“And as they have been gazing upon this attractive picture so long that they cannot, in the little distraction that has taken place in the party, bring themselves to give up the charming hope. But with greedier anxiety they rush about him, sustain him, and give him marches, triumphal entries, and receptions, beyond what even in the days of his highest prosperity they could have brought about in his favor.

“On the contrary, nobody has ever expected me to be president. In my poor, lean, lank face nobody has ever seen that any cabbages were sprouting out.

“These are disadvantages all taken together that the Republicans labor under. We have to fight this battle upon principle, and principle alone.”

Kennedy’s exhortation a hundred years later – “Ask not what your country can do for you; ask what you can do for your country” -- was a distant echo of this thought. It may not have been expressed by a high elected official since Kennedy. Even our Republican hero Ronald Reagan asked us only if we were better off today than we were four years previously when the president he was challenging took office.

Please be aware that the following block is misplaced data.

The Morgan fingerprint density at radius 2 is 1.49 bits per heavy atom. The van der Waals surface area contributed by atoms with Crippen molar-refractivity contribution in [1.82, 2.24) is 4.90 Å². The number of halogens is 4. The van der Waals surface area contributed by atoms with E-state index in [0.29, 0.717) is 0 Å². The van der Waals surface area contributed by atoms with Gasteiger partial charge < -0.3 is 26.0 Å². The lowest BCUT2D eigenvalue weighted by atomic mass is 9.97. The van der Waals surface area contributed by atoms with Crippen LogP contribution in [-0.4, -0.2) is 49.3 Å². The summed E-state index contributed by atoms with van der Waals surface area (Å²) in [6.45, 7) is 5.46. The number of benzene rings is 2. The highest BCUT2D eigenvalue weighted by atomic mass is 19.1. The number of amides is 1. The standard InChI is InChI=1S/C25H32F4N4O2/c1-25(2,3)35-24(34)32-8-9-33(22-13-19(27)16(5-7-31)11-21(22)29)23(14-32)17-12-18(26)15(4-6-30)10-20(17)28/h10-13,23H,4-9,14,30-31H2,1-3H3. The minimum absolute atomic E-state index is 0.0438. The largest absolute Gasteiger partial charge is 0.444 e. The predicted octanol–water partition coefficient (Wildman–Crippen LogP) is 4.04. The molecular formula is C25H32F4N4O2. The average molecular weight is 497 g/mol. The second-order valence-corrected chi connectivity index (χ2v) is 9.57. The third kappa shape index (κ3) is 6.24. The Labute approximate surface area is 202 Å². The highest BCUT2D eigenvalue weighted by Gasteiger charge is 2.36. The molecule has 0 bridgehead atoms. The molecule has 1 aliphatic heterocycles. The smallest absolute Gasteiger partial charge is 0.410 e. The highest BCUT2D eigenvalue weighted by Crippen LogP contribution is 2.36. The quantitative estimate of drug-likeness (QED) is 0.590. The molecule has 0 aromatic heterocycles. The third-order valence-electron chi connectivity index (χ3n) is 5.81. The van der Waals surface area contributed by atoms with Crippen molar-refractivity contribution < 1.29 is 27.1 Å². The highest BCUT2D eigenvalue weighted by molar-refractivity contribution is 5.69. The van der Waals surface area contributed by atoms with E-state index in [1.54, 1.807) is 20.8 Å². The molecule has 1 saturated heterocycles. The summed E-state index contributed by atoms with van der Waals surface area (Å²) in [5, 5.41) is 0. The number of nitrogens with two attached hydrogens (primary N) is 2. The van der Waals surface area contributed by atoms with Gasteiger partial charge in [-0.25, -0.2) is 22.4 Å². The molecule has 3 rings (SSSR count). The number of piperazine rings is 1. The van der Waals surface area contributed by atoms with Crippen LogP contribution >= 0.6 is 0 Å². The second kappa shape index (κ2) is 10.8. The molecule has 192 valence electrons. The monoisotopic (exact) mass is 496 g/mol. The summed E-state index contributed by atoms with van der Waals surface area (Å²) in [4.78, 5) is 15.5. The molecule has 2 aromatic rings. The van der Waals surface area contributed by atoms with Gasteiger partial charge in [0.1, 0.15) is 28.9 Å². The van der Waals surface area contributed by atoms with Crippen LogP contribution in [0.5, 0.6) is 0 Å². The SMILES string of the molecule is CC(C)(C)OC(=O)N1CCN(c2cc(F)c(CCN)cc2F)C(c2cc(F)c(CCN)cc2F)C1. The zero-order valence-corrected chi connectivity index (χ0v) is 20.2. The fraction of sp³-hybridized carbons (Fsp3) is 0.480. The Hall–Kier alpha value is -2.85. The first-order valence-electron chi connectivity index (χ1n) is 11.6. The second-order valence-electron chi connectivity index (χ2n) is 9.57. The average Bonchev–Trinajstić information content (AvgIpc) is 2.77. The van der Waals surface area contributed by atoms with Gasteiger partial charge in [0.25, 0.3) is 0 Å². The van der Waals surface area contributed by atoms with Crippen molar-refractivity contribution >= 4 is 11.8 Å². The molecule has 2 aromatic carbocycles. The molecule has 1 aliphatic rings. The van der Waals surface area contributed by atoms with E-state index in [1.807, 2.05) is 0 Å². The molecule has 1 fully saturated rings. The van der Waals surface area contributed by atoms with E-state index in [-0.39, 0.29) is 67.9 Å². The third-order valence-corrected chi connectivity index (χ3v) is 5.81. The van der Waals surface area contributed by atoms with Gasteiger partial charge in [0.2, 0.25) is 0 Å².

All this -- his political meaning, not the mere circumstances of his life and death -- is why Lincoln was both the greatest Republican and the greatest American. In recent years the Republican Party has not done well in making him relevant -- nobody has -- has not reached back to him for the precedent that could be decisive today. But he left plenty for us if we will only take it.

“Not with the politicians and the office-seekers,” he said, “but with you, my fellow citizens, is the question: Can the liberties of the country be preserved unto the last generations?”